In The River’s Children (2013), the audience are invited to contribute white articles of clothing, which Norman washes by hand in water drawn from the Murray River*.
Known variously as Millewa, Milloo and Murrundi (among other names) to its sovereign custodians, the Murray is Australia’s longest river. For forty millennia it has supported the living cultures of the Wiradjuri, Yorta Yorta, Wamba Wamba, Wadi Wadi, Barapa Barapa, Muthi Muthi, Latji Latji, Barkindji, Wergaia and Ngarrindjeri people. Running from its source at the base of Jagungal (Mt. Kosciusko) to its mouth at the Coorong, it is the source of the three rivers that define the borders Wiradjuri country, the artist’s ancestral nation.
The settlement of the fertile Murray-Darling basin was met with strong resistence from its people- resulting in conflicts that form a part of the 146 year period known as the Australian Frontier Wars. The history of colonial violence that took place along this river and its tributaries remains largely suppressed, part of a broader complex of historical denial.
As the clothes are hung out to dry, they intercept the beam of a projector, forming an unstable projection surface for a loop of hand-inscribed slides which list the names, dates and locations of every documented massacre of Aboriginal people in Australia’s colonial history. These information include official records, as well as oral accounts. As the slides tick over, the shadows and distortions caused by these objects cause the text to refract in and out of legibility.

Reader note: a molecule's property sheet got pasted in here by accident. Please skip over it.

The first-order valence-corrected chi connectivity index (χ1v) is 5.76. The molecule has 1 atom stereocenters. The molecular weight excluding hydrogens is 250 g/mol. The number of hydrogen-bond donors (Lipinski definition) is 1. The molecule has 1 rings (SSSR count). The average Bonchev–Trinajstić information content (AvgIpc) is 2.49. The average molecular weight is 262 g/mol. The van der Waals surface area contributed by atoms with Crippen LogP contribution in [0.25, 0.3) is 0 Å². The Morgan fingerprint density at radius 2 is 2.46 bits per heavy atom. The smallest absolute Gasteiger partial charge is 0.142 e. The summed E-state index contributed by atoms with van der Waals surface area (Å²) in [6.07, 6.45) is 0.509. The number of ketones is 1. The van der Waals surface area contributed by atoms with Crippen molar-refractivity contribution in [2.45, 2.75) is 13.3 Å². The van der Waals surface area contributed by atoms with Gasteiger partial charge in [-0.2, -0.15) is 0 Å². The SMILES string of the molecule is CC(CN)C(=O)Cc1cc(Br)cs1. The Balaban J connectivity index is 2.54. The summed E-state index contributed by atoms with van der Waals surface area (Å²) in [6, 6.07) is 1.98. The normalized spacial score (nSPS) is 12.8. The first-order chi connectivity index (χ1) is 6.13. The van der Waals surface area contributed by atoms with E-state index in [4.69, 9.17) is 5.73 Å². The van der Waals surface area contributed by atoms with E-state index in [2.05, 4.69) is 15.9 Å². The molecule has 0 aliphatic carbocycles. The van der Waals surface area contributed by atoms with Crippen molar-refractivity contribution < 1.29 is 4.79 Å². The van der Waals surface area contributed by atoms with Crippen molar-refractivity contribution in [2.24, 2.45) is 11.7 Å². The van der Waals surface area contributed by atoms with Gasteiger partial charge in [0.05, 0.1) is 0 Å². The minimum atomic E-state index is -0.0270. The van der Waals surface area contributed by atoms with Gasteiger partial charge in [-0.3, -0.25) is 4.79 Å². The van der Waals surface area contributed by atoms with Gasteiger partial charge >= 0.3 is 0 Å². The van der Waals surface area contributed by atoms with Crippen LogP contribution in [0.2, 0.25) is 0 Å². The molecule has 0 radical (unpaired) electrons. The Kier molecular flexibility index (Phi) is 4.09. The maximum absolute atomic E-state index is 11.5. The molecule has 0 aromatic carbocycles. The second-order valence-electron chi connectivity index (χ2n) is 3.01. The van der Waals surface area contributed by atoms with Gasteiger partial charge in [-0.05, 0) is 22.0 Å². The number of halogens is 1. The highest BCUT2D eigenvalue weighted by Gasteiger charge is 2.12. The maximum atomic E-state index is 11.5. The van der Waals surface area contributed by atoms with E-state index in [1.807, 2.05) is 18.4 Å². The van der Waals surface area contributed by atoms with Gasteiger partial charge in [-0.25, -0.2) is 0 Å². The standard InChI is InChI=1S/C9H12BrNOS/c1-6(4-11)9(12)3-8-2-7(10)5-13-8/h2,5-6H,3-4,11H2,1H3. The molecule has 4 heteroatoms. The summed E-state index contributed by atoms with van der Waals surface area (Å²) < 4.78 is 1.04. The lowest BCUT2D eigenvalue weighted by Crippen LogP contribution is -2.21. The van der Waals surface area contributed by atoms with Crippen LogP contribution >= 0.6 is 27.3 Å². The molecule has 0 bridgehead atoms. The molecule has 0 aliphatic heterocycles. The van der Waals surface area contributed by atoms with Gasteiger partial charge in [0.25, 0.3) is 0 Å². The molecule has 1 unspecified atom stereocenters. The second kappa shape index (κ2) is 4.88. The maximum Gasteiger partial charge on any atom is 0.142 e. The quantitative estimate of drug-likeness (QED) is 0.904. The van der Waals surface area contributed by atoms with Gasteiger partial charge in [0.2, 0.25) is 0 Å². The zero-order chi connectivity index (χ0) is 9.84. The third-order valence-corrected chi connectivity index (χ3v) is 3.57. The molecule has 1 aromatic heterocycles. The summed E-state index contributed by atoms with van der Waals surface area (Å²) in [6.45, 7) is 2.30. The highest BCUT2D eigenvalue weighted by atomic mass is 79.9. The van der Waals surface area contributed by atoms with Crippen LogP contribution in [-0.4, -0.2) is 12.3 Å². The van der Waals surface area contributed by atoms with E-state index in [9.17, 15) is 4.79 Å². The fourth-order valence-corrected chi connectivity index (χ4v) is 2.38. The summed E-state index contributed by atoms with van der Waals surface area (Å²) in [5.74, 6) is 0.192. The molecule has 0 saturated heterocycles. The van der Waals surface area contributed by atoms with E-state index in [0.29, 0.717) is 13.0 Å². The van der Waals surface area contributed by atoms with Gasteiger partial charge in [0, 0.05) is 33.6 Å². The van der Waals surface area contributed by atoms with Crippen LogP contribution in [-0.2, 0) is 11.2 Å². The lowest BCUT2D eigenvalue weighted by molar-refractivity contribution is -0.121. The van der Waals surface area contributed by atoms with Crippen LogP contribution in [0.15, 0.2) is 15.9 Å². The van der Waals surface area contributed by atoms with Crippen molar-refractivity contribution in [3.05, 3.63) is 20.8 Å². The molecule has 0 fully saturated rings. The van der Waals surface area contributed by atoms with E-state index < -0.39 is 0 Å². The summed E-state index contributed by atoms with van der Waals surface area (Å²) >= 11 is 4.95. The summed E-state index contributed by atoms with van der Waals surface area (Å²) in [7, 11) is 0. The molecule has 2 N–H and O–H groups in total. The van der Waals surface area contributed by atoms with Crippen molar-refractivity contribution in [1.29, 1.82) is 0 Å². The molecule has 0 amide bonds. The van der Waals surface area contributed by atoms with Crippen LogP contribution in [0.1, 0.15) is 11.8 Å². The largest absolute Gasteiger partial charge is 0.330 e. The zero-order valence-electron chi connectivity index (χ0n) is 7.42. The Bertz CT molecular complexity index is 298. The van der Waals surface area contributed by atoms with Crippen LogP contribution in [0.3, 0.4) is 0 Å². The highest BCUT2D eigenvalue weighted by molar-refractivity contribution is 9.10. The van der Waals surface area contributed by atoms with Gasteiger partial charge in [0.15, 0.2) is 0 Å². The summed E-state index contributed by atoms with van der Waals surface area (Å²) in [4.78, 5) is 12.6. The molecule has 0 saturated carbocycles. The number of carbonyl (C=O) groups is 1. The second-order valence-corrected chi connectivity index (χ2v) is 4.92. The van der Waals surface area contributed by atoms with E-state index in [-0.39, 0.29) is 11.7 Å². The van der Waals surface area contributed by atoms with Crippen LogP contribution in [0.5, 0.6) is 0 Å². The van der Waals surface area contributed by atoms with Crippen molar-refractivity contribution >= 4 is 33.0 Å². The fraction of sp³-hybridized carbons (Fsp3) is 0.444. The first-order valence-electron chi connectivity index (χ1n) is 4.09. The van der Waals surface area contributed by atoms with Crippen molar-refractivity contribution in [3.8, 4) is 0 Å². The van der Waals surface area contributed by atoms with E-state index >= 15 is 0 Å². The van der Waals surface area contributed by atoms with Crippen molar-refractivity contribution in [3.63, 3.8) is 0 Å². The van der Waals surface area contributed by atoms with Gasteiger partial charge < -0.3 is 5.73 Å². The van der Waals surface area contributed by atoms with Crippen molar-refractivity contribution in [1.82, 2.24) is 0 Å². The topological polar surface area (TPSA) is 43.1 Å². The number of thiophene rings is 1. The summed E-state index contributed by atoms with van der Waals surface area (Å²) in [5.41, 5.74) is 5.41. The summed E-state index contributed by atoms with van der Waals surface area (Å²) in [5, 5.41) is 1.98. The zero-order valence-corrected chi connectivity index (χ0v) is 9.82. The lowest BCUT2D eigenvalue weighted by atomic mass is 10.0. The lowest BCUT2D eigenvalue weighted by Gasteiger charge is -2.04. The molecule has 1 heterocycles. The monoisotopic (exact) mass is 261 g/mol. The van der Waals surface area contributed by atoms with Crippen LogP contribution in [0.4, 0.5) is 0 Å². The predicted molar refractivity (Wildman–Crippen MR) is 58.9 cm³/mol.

Once dry, the performer folds the audience's garments and returns them.
In a back room, beyond the silent offerings / "1842 Evans Head" flickers up, then away / an avowal /of evil transgressions enacted upon other bodies / other dates, other / places, other sites of contestation, refutation / I know that place.../...Projected on, through, into white linen clothing hanging lifeless / alongside empty pegs strung along the wire.../...Slides with scrawled place names and dates / herald the many massacres.../...Muddy bracken water rests in a vessel beside an ancient tin bath, a washtub / All the river’s children, where have they gone, what happened here / Will the wearers feel the names and dates seared upon their skin? Brenda L Croft
*The water is drawn from Mungabareena Reserve at Albury, NSW, where the Murray bends into Wiradjuri Country. This site is a traditional meeting place for the clans of the region.The removal of the water is undertaken with the permission of the Elders of that community, according to cultural protocol.